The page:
And maybe she did. Maybe she did mean the wings.
She missed them at work, missed seeing them, missed listening to their gossip, their scandals, but still, she dreaded these chance encounters with them out in the real world. She told herself if she had quit like they had quit she would have had the decency to find other bars and gelato shops to hang out in. Or, at the very least, she would have had the good sense not to get drunk all of the time.
Not that they could help themselves.
Getting drunk was new for them, being affected by alcohol was new for them, and while she liked to think she would exhibit more self-control, some part of her knew better. And, anyway, who was she to judge? From what she could tell, maybe getting drunk was the only way to soften the effects of quitting. Like the tattoos, she thought, only to cover up different kinds of scars.
She always expected them to say something to her about the job. The thought of them joking with her about it, or pressuring her to quit, made her feel thick with tension. And then, when she saw them and they didn’t say anything about it at all, she felt deflated, but not in a good way.
It wasn’t that she hated her job, or that she wanted to quit, that she wanted to get a tattoo or have scars that needed covering. She simply didn’t very much like the new girls who had joined the firm. They felt shiny and new, over-indulgent in their desire to out-perform each other, and her. In their desire to punish the wicked.
They were all just too much for her to take and somehow, despite her ageless qualities, they made her feel old.
And maybe that was why the others had left. Why they had left and hadn’t invited her to leave with them. They had been smiting the wicked for centuries before she had come along, had worked together like some kind of ageless trapeze troupe, always in harmony and together, and while they had come to accept her, she imagined she must have looked to them like these new girls looked to her—green and unformed and in the way and altogether too loud.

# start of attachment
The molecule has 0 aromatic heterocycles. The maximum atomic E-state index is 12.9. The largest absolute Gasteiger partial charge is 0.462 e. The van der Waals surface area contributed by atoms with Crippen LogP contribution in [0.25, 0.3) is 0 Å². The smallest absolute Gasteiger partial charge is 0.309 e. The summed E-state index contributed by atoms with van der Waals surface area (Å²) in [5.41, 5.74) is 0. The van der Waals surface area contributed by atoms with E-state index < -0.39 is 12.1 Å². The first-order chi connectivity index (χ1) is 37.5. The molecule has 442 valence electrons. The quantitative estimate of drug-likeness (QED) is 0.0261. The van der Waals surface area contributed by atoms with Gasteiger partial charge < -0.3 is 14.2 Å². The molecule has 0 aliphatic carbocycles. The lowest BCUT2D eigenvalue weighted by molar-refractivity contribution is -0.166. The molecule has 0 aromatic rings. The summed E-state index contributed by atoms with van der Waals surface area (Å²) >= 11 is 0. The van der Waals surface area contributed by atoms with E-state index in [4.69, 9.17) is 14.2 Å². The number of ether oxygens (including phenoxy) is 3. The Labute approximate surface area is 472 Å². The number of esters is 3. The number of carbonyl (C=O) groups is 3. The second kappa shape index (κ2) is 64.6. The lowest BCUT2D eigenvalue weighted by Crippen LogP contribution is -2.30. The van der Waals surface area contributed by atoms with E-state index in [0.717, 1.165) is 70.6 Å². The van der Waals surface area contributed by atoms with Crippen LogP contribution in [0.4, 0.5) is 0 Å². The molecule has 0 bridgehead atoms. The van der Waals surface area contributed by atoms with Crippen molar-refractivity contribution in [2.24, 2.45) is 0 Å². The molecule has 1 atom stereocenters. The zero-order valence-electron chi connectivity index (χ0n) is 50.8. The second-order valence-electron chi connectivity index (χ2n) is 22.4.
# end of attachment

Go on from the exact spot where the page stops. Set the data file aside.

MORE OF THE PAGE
She tugged at her wings. She gave the left one a soft, persistent tug, so that it pulled at her skin and began to pinch and hurt, and then she let go, and then, feeling imbalanced, she did the same to the right wing. She pulled on her gloves and applied her makeup. The new girls never used makeup, and she had come to resent them for this. She put on her cloak and checked herself in the mirror and, satisfied, but only just, she left for work.
Once I wrote a story about a raging storm that struck a small town in east Texas, on the Gulf. It wasn’t just about the storm. It was also about an old man and a young girl, who might’ve been related, though their relationship was vague. In other words, I don’t make it clear in the story whether she is his granddaughter or not, mainly, though, because I didn’t really know whether she was his granddaughter or not.
Anyway, the old man and the young girl are both caught in the storm together. The story takes place while the two are together inside the eye of the storm. They had been caught outside when the storm hit, a hurricane, and are trying to get somewhere safe while it is calm again. The trees are bent by the wind but the rain has stopped and the sky is suddenly, eerily clear and blue. I’ve never been in the eye of a hurricane and so maybe that’s not how it is at all. I had hoped to create this sense that they have just arrived on the other side of some difficult part of the storm but that they also know, even if they don’t talk about it and try not to think about it, that an even worse part of the storm is still in store for them.
My idea had been to write a story where the girl, who was six or seven years old, starts off as the frightened one, the one who needs comfort the most. But the old man, who might or might not be her grandfather, deliberately chooses not to comfort her. First because he had himself grown up in a time and with a family that looked down on comfort and on the need to be comforted, but also because he worries that if he offers her comfort, even just a little bit of comfort, that she will experience a moment of crisis of some kind, which he didn’t want to deal with. So instead he makes fun of her for being afraid. He laughs at her. He calls her names. He plays tricks on her, silly tricks he remembers vaguely from when he was younger. He does this hoping to make her angry and that the anger will push aside the fear, will keep her from becoming hysterical, from asking about her parents and her brother, people the old man secretly fears might be lost forever, washed away by the storm. But the harder he tries to make her stop crying by being mean to her, the worse she gets.